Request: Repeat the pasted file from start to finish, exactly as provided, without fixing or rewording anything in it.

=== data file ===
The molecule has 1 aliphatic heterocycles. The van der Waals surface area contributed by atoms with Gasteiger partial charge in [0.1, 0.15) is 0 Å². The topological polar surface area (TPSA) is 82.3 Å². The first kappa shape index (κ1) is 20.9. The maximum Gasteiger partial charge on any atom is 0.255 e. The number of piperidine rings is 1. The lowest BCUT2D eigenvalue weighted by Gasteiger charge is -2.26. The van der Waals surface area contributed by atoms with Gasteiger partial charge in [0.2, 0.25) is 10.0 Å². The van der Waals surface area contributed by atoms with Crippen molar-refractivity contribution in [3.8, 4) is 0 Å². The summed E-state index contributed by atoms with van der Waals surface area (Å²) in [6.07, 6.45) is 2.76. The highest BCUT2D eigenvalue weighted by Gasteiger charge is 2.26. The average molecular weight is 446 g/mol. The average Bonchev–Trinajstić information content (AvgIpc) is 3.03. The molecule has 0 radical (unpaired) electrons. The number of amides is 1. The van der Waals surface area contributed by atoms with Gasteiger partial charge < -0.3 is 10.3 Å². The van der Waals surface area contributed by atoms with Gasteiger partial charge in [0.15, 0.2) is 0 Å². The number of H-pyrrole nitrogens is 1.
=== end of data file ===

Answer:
The molecule has 1 aliphatic heterocycles. The van der Waals surface area contributed by atoms with Gasteiger partial charge in [0.1, 0.15) is 0 Å². The topological polar surface area (TPSA) is 82.3 Å². The first kappa shape index (κ1) is 20.9. The maximum Gasteiger partial charge on any atom is 0.255 e. The number of piperidine rings is 1. The lowest BCUT2D eigenvalue weighted by Gasteiger charge is -2.26. The van der Waals surface area contributed by atoms with Gasteiger partial charge in [0.2, 0.25) is 10.0 Å². The van der Waals surface area contributed by atoms with Crippen molar-refractivity contribution in [3.8, 4) is 0 Å². The summed E-state index contributed by atoms with van der Waals surface area (Å²) in [6.07, 6.45) is 2.76. The highest BCUT2D eigenvalue weighted by Gasteiger charge is 2.26. The average molecular weight is 446 g/mol. The average Bonchev–Trinajstić information content (AvgIpc) is 3.03. The molecule has 0 radical (unpaired) electrons. The number of amides is 1. The van der Waals surface area contributed by atoms with Gasteiger partial charge < -0.3 is 10.3 Å². The van der Waals surface area contributed by atoms with Gasteiger partial charge in [0.15, 0.2) is 0 Å². The number of H-pyrrole nitrogens is 1.